Survey Data

Reg No

12000036


Rating

Regional


Categories of Special Interest

Architectural Historical Social


Original Use

Malt house


Date

1805 - 1815


Coordinates

250416, 155982


Date Recorded

16/06/2004


Date Updated

--/--/--


Description

Detached eight-bay three-storey over basement malt house, built 1810, possibly incorporating fabric of earlier malt house, pre-1656, with segmental-headed carriageway to right ground floor. Subsequently in use as brewery, post-1917. Decommissioned, post-1977. Undergoing extensive renovation, 2003-4, to accommodate proposed use as apartments. Pitched roof (gablet to one window opening to top floor) with replacement slate, 2004, clay ridge tiles, and replacement uPVC rainwater goods, 2004, on rendered eaves. Random squared rubble limestone walls with cut-limestone quoins to corners. Camber-headed window openings (one square-headed window opening to top floor extending into roof) with cut-stone sills, red brick block-and-start surrounds, and replacement uPVC casement windows, 2004. Segmental-headed carriageway to right ground floor with red brick block-and-start surround supporting red brick voussoirs. Interior deconstructed, 2003-4, with internal floors removed. Road fronted.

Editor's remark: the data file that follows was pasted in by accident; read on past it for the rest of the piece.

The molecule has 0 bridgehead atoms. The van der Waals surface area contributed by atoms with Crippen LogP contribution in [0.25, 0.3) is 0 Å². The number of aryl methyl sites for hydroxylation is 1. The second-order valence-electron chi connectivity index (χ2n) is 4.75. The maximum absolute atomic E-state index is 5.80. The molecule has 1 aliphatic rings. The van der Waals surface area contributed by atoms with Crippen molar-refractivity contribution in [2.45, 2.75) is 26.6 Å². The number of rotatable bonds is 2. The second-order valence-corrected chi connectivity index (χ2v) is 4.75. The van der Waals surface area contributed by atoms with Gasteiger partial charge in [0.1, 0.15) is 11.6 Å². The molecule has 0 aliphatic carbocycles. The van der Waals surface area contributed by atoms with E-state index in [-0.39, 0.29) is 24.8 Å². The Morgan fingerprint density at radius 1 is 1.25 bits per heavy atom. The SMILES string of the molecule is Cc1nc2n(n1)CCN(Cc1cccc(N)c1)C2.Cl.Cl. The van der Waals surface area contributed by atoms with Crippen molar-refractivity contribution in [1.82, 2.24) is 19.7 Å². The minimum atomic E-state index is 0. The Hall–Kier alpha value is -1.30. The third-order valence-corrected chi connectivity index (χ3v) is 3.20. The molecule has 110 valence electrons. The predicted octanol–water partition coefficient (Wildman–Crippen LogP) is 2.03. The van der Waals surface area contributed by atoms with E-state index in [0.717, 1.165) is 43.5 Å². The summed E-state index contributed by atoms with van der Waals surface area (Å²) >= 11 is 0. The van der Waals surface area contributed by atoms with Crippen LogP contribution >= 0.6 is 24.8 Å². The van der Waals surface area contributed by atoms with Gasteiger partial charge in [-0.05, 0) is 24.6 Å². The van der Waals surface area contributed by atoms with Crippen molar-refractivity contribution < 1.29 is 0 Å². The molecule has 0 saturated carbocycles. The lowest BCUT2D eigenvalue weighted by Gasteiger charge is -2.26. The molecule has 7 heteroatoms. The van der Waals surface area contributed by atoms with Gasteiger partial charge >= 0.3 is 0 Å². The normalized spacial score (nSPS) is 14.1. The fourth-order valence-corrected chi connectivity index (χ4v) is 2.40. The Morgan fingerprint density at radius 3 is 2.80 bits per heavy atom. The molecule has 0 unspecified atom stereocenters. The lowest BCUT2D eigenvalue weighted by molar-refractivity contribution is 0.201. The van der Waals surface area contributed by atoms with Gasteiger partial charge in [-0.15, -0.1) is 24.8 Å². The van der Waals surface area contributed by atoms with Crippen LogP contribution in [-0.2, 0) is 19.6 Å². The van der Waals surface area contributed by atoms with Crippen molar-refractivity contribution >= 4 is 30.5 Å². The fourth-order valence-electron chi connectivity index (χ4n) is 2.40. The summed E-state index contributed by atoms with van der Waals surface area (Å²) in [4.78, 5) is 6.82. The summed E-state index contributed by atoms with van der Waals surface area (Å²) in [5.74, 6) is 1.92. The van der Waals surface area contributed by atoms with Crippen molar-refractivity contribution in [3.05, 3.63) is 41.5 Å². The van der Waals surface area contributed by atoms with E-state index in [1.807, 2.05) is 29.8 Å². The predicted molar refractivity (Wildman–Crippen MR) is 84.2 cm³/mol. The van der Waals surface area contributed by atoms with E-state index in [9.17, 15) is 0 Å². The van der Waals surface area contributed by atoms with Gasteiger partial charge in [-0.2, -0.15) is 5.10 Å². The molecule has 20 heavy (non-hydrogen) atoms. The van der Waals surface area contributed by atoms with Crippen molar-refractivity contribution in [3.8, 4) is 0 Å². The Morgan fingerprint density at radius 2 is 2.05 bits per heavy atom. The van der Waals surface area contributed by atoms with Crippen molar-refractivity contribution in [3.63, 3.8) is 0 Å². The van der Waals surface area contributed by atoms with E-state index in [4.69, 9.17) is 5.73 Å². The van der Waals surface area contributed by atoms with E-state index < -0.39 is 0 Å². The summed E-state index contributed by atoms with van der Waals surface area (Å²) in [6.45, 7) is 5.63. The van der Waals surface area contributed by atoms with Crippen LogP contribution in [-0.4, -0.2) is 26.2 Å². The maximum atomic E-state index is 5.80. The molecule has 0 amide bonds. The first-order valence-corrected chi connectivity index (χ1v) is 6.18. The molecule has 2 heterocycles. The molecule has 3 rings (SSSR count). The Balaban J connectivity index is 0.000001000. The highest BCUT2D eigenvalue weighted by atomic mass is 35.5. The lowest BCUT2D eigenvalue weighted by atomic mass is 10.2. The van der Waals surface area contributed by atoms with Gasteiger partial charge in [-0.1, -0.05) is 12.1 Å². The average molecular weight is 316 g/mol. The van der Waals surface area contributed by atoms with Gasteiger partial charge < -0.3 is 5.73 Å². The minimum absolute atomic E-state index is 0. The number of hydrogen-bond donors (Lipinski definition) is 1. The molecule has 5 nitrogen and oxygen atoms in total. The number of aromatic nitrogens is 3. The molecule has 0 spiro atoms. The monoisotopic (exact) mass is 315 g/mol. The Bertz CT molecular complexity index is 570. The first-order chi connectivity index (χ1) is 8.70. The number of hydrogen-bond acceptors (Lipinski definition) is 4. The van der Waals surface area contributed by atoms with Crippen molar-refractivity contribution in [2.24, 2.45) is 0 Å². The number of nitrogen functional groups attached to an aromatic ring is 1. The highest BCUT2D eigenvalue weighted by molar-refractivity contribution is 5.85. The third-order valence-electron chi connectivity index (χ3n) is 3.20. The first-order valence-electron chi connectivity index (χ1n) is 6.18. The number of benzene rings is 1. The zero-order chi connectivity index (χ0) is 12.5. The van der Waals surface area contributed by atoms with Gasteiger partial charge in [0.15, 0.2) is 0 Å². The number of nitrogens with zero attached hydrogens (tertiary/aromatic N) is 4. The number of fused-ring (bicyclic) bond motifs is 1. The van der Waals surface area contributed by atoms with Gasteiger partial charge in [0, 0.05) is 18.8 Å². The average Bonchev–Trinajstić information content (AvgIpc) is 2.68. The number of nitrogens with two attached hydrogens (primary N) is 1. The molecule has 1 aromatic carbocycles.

Appraisal

A substantial building of functional appearance forming an important element of the industrial heritage of Kilkenny City having been built as a malt house, and later operating as a brewery throughout the twentieth century: archival sources indicate that a malt house has existed on site since before the mid seventeenth century, thereby representing a long-standing industrial presence on site. Presently (2004) undergoing extensive renovation works to accommodate an alternative purpose many of the original attributes have been retained: the regular distribution of small-scale openings produces an appealing rhythmic pattern in the composition while the construction in locally-sourced limestone with red brick dressings produces an attractive polychromatic visual effect in the streetscape. The site remains of additional importance for the connections with the Bryan, the Archdekin, the Sullivan, the Loughnan, and the Smithwick families, all noted brewing dynasties.